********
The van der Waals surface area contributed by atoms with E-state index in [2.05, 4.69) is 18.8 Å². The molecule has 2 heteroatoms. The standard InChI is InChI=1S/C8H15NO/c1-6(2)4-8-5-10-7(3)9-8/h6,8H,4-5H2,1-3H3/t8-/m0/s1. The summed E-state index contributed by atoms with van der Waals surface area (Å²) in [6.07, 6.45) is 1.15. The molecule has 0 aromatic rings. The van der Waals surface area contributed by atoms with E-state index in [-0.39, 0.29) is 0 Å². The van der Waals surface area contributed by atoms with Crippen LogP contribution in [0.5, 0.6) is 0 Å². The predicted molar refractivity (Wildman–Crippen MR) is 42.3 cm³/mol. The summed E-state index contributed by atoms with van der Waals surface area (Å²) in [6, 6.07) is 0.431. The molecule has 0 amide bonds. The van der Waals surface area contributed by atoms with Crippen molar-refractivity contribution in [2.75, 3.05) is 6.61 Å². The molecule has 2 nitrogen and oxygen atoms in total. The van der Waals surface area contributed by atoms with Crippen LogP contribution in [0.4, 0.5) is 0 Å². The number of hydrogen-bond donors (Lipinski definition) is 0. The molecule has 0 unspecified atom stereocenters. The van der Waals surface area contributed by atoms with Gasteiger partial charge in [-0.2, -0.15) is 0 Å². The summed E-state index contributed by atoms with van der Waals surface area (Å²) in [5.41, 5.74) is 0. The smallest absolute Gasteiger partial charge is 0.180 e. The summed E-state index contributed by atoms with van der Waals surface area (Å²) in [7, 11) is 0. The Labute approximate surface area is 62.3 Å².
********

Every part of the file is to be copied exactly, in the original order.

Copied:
The van der Waals surface area contributed by atoms with E-state index in [2.05, 4.69) is 18.8 Å². The molecule has 2 heteroatoms. The standard InChI is InChI=1S/C8H15NO/c1-6(2)4-8-5-10-7(3)9-8/h6,8H,4-5H2,1-3H3/t8-/m0/s1. The summed E-state index contributed by atoms with van der Waals surface area (Å²) in [6.07, 6.45) is 1.15. The molecule has 0 aromatic rings. The van der Waals surface area contributed by atoms with E-state index in [-0.39, 0.29) is 0 Å². The van der Waals surface area contributed by atoms with Crippen LogP contribution in [0.5, 0.6) is 0 Å². The predicted molar refractivity (Wildman–Crippen MR) is 42.3 cm³/mol. The summed E-state index contributed by atoms with van der Waals surface area (Å²) in [6, 6.07) is 0.431. The molecule has 0 amide bonds. The van der Waals surface area contributed by atoms with Crippen molar-refractivity contribution in [2.75, 3.05) is 6.61 Å². The molecule has 2 nitrogen and oxygen atoms in total. The van der Waals surface area contributed by atoms with Crippen LogP contribution in [0.4, 0.5) is 0 Å². The number of hydrogen-bond donors (Lipinski definition) is 0. The molecule has 0 unspecified atom stereocenters. The van der Waals surface area contributed by atoms with Gasteiger partial charge in [-0.2, -0.15) is 0 Å². The summed E-state index contributed by atoms with van der Waals surface area (Å²) in [5.41, 5.74) is 0. The smallest absolute Gasteiger partial charge is 0.180 e. The summed E-state index contributed by atoms with van der Waals surface area (Å²) in [7, 11) is 0. The Labute approximate surface area is 62.3 Å².